Kenneth McLaughlin, an attendance teacher for seven high schools in Manhattan, works with students and their families to make sure students have the support they need to come to class.
What does an attendance teacher do?
Every school has an attendance teacher assigned to it. I support seven high schools in District 2 in Manhattan. I’m part of each school’s attendance team and meet with members weekly to review the school’s attendance data and discuss the next steps for supporting students’ daily attendance and their reengagement to school if they’re not attending regularly. My role is to offer best practices to schools when we identify a missing student. If a student hasn’t been in school in one to three days, I’m asking, “Have we been in contact with the family? Are we sure everything’s OK?” Then we identify students who have 10 consecutive days absent or 20 cumulative days. Based on whether the school does or doesn’t know the reason, that student becomes part of my caseload. Then I work with those students and their families to identify why the student isn’t coming to school and how we can reengage and support the student. I’m one part truancy officer, two parts social worker.
What steps do you take when a school identifies a student who is not coming to classes?
When attempts to locate the family or the student fall short within a school, I step in. First, I go to the school to find the student’s blue card. Blue cards are a gold mine of information. My favorite phone number on the blue card is grandma’s, because grandma’s phone number never changes. Many times when I reach a family by phone, they’re unaware the student hasn’t been in school. But sometimes the phone number isn’t working. Then I make a home visit.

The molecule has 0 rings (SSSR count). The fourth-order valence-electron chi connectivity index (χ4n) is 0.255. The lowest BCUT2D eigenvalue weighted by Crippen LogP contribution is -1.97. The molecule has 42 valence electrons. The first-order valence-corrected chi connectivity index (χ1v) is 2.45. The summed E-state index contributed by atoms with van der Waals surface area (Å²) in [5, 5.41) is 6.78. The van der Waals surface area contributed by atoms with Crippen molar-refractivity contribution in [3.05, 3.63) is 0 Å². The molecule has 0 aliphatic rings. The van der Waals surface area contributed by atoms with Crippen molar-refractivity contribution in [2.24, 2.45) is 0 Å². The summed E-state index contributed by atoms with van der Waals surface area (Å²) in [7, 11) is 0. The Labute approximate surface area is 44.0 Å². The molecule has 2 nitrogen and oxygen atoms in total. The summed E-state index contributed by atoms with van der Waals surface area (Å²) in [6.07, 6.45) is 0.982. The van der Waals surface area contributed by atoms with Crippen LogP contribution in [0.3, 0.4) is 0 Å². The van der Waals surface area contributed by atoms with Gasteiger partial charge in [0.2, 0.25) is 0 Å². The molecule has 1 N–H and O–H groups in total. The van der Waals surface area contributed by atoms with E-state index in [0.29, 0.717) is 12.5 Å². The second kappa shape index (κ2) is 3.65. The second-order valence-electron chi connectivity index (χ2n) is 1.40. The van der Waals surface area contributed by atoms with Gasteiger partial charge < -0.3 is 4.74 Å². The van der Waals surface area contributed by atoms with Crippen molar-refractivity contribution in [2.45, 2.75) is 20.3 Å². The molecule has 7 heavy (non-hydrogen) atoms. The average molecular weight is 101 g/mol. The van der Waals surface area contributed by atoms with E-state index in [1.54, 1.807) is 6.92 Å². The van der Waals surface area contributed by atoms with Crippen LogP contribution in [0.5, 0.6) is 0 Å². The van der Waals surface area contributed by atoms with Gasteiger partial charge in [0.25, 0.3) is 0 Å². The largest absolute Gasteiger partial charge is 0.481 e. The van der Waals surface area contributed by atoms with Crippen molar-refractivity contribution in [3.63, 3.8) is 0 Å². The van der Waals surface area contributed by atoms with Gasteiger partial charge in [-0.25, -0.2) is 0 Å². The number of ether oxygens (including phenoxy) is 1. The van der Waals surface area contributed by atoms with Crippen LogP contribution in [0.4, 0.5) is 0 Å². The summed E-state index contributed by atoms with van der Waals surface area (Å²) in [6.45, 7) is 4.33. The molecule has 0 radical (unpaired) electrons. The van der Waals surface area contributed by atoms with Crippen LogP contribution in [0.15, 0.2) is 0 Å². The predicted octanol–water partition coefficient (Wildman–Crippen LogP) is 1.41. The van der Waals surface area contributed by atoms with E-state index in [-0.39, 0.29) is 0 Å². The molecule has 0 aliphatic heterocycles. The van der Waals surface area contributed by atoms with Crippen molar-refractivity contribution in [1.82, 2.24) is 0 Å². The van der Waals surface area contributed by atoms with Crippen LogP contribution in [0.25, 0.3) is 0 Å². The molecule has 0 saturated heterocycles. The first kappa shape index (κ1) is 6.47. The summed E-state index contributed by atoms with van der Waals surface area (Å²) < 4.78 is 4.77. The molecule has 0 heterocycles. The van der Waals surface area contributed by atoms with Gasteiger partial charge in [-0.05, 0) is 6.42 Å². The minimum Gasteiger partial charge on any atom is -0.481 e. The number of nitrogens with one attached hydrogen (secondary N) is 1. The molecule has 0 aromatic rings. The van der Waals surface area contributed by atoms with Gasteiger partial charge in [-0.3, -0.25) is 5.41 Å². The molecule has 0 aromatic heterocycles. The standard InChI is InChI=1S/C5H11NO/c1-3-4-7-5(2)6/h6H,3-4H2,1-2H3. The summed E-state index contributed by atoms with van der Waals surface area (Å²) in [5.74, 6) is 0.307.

How do you approach students who are not attending school?
When I reach a family member, I prefer to meet with students and families at the school so we have direct access to the people who can support the student with next steps, like the school counselor and administration. I’m also there to offer families additional support if they need it, such as the Family Assessment Program — which is part of New York City’s Administration for Children’s Services, but families can self-select to be involved. It’s a great resource for parents or guardians who might have a defiant teenager. Also, if it’s warranted — for example, if I feel a family is giving a student too much responsibility at home and there’s educational neglect going on — I will speak to the school administrators about getting ACS involved, but only as a last resort.
What do you want others to understand about absenteeism?
When I started this job, I thought kids were absent because they were just cutting school. But the only way to find out why a student is absent is to peel away the onion layers. There are students who are experiencing mental health issues, bullying, anxieties, phobias or other problems that prevent them from attending school. I’ve had students whose parents have been deported and they’re left on their own. There are students who work to help their families. I visit a lot of families in shelters or in doubled-up housing, and that has an impact on students’ education. It’s important for teachers to use positivity. Instead of, “You’re failing because you’re not here,” say, “Would you please come to class? We miss you.”
What’s changed about your job in the remote teaching era?
I’m working to help students and their families understand the expectations for participation in remote learning and check-ins in this new digital era. I am helping my schools’ efforts to identify students who have yet to participate and engage in remote learning. I can help resolve technological obstacles and offer advice on creating a personal learning environment at home. Each day is a learning experience for me, too.
— As told to reporter Rachel Nobel